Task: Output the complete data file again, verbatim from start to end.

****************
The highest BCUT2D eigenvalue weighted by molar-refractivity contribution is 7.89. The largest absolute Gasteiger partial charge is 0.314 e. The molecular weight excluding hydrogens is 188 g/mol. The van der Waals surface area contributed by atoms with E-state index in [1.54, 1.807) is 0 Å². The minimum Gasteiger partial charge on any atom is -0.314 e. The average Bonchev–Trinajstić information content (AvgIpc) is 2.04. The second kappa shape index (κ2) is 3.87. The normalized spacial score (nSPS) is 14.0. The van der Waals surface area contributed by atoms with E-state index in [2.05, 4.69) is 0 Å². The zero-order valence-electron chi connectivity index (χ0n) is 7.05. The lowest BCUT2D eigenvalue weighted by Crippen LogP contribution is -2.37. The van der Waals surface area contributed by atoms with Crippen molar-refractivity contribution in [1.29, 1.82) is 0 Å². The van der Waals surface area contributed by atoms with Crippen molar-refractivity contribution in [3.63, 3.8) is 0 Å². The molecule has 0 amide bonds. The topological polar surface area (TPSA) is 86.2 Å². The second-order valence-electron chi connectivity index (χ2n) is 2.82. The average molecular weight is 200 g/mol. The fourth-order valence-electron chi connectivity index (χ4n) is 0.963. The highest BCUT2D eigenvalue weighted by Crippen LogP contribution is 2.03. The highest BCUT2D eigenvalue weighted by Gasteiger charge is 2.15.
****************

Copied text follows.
The highest BCUT2D eigenvalue weighted by molar-refractivity contribution is 7.89. The largest absolute Gasteiger partial charge is 0.314 e. The molecular weight excluding hydrogens is 188 g/mol. The van der Waals surface area contributed by atoms with E-state index in [1.54, 1.807) is 0 Å². The minimum Gasteiger partial charge on any atom is -0.314 e. The average Bonchev–Trinajstić information content (AvgIpc) is 2.04. The second kappa shape index (κ2) is 3.87. The normalized spacial score (nSPS) is 14.0. The van der Waals surface area contributed by atoms with E-state index in [2.05, 4.69) is 0 Å². The zero-order valence-electron chi connectivity index (χ0n) is 7.05. The lowest BCUT2D eigenvalue weighted by Crippen LogP contribution is -2.37. The van der Waals surface area contributed by atoms with Crippen molar-refractivity contribution in [1.29, 1.82) is 0 Å². The van der Waals surface area contributed by atoms with Crippen molar-refractivity contribution in [3.63, 3.8) is 0 Å². The molecule has 0 amide bonds. The topological polar surface area (TPSA) is 86.2 Å². The second-order valence-electron chi connectivity index (χ2n) is 2.82. The average molecular weight is 200 g/mol. The fourth-order valence-electron chi connectivity index (χ4n) is 0.963. The highest BCUT2D eigenvalue weighted by Crippen LogP contribution is 2.03. The highest BCUT2D eigenvalue weighted by Gasteiger charge is 2.15.